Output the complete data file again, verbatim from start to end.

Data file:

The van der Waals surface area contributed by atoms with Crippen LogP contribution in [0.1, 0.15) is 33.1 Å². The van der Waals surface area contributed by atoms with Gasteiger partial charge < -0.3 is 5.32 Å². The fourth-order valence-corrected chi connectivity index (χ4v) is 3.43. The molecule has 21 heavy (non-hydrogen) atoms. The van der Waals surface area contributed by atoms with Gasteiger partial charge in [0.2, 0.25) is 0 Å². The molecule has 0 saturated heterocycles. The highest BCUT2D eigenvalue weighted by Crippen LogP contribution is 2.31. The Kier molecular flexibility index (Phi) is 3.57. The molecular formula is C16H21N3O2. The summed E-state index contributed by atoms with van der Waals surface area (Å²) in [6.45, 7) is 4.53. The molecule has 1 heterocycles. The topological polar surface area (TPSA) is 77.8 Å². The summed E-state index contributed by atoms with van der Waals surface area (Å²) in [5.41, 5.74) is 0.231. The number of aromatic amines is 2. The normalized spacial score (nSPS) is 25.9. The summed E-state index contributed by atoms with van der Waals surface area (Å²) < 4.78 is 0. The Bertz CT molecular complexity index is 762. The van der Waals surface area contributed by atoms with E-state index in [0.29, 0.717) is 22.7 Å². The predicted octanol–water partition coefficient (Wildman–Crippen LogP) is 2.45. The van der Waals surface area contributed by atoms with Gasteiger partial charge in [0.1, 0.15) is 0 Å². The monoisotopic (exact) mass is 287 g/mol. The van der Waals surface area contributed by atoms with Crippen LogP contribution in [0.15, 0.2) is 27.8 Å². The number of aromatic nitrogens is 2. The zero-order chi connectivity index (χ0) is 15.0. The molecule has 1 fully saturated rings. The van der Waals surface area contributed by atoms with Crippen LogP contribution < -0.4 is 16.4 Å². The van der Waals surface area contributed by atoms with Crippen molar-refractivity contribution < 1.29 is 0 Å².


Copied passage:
The van der Waals surface area contributed by atoms with Crippen LogP contribution in [0.1, 0.15) is 33.1 Å². The van der Waals surface area contributed by atoms with Gasteiger partial charge < -0.3 is 5.32 Å². The fourth-order valence-corrected chi connectivity index (χ4v) is 3.43. The molecule has 21 heavy (non-hydrogen) atoms. The van der Waals surface area contributed by atoms with Gasteiger partial charge in [0.2, 0.25) is 0 Å². The molecule has 0 saturated heterocycles. The highest BCUT2D eigenvalue weighted by Crippen LogP contribution is 2.31. The Kier molecular flexibility index (Phi) is 3.57. The molecular formula is C16H21N3O2. The summed E-state index contributed by atoms with van der Waals surface area (Å²) in [6.45, 7) is 4.53. The molecule has 1 heterocycles. The topological polar surface area (TPSA) is 77.8 Å². The summed E-state index contributed by atoms with van der Waals surface area (Å²) in [5.41, 5.74) is 0.231. The number of aromatic amines is 2. The normalized spacial score (nSPS) is 25.9. The summed E-state index contributed by atoms with van der Waals surface area (Å²) < 4.78 is 0. The Bertz CT molecular complexity index is 762. The van der Waals surface area contributed by atoms with E-state index in [0.29, 0.717) is 22.7 Å². The predicted octanol–water partition coefficient (Wildman–Crippen LogP) is 2.45. The van der Waals surface area contributed by atoms with Gasteiger partial charge in [0.1, 0.15) is 0 Å². The monoisotopic (exact) mass is 287 g/mol. The van der Waals surface area contributed by atoms with Crippen LogP contribution in [0.15, 0.2) is 27.8 Å². The number of aromatic nitrogens is 2. The zero-order chi connectivity index (χ0) is 15.0. The molecule has 1 fully saturated rings. The van der Waals surface area contributed by atoms with Crippen LogP contribution < -0.4 is 16.4 Å². The van der Waals surface area contributed by atoms with Crippen molar-refractivity contribution < 1.29 is 0 Å².